Since Ariel Sharon's accession to the post of Prime Minister, political commentators have been hotly debating whether the conservative Israeli leader will end up "doing a De Gaulle." Charles De Gaulle was another right-of-centre former general who assumed his nation's highest office in the midst of a seemingly insoluble military crisis - the French Algerian War.
During the French elections of 1958, De Gaulle successfully campaigned for the presidency on the slogan "Vive l'Algérie Francaise!" Yet, upon assuming office, the new head of state shocked the world by severing the ties that bound France to its North African possession, and promoting Algerian independence.
Ariel Sharon's recent declaration of his intention to dismantle most Israeli settlements in Gaza might indicate that those who argued in favour of the De Gaulle scenario were right. But, it remains to be seen whether such a unilateral withdrawal will enhance Israel's security, or detract from it.
On an operational level, Sharon's plan to uproot 17 of 21 Gaza settlements will make the life of the Israel Defence Forces (IDF) much simpler. Thousands of Israeli soldiers would no longer be required to guard vulnerable Jewish communities situated in the midst of a large and hostile Palestinian population.
But, any tactical advantage gained by a redeployment of Israel's troop strength could be more than offset by the strategic disadvantage incurred by the fillip any such retrograde Israeli action would provide to Palestinian terrorist groups. This is arguably what happened in the year 2000, when Israel summarily withdrew its forces from a buffer zone it had created along its frontier with Lebanon.
Established in 1985 to protect Israel's northern border communities from terrorist attack, this narrow band of territory became a theatre of war between the IDF and Hizbullah Islamic fighters. While the conflict in the "security strip" constituted a classic low-intensity combat scenario, it nonetheless could be quite deadly. Throughout the late 1990s, Israel was losing, on average, about one soldier killed per month in Lebanon.
From a purely military perspective, such a casualty rate was inconsequential. With its dedication to realistic live-fire exercises, the IDF lost more men each year to training accidents than were lost to combat operations in Lebanon.
Yet, this incessant progression of casualties provided plentiful political ammunition to a growing public campaign in favour of a complete IDF withdrawal from Lebanon. The locus of this advocacy effort centred on the "Four Mothers Movement," a group of middle-aged women who demanded the removal of "our sons" from the buffer zone.
In May 2000 Prime Minister Ehud Barak ordered the IDF to abandon the security strip, thus fulfilling a campaign promise from the previous year's election. But, less than four months following Israel's pullback from Lebanon, the West Bank and Gaza erupted in a wave of violence and terrorism that continues to this day.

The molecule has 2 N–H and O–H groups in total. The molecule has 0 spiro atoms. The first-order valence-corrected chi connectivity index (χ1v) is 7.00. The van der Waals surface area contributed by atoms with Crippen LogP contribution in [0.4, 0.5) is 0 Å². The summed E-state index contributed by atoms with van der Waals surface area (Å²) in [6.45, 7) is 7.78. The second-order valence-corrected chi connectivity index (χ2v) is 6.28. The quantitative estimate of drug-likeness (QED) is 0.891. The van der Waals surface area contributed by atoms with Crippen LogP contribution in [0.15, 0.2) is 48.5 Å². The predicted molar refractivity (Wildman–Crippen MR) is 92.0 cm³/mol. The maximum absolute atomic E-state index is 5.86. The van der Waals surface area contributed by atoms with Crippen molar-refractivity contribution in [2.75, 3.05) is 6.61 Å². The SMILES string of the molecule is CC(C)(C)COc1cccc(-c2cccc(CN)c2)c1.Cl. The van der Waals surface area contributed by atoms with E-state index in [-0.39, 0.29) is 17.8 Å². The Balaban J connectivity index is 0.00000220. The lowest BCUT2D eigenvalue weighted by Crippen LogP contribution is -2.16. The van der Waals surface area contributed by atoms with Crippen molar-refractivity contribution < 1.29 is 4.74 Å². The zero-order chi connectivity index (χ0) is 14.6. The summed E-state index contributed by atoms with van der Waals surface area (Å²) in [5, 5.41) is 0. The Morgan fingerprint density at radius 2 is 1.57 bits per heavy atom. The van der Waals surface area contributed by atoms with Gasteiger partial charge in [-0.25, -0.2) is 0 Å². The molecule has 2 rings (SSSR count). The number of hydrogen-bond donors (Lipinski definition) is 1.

Some analysts directly connect those two events. Writing a year after the pullback from Lebanon, Brigadier General (retired) Shlomo Brom of Tel Aviv University stated: "it appears that the withdrawal from Southern Lebanon had a great influence on the Palestinians. It reinforced the perception among them that Israel is vulnerable to terrorism and guerrilla warfare, and that the staying power of the Israeli public has been damaged."
So, Israel finds itself in a very difficult position. With an economy deeply mired in recession and with a population demoralised by suicide bombings, many Israelis find the prospect of disengagement from Gaza to be an extremely appealing concept. Moreover, some analysts would note that Prime Minister Ariel Sharon is facing the prospect of criminal indictment on corruption charges, and is in dire need of political pick-me-up.
The supporters of withdrawal from Gaza argue that the removal of settlements, and the resulting redeployment of IDF forces, will greatly enhance Israel's defensive posture. Yet, the $64,000 question is whether the Palestinians will interpret a unilateral pullback as a sign of Israeli weakness. If this becomes the prevailing perception in the West Bank and Gaza, then Israel's withdrawal could bring, not quiet, but rather violence of redoubled intensity.
One leading Israeli dove recently tried to differentiate between the Lebanese withdrawal of 2000 and the current Sharon proposal for a pullback from Gaza. "I think there's a basic difference because Lebanon was an adventure," said Hebrew University Political Science Professor Shlomo Avineri.
Yet, with a charter that declares its dedication to Israel's annihilation, it remains to be seen whether a Palestinian terrorist group like Hamas will accept any such a distinction.
Ted Lapkin is Senior Policy Analyst for the Australia/Israel & Jewish Affairs Council.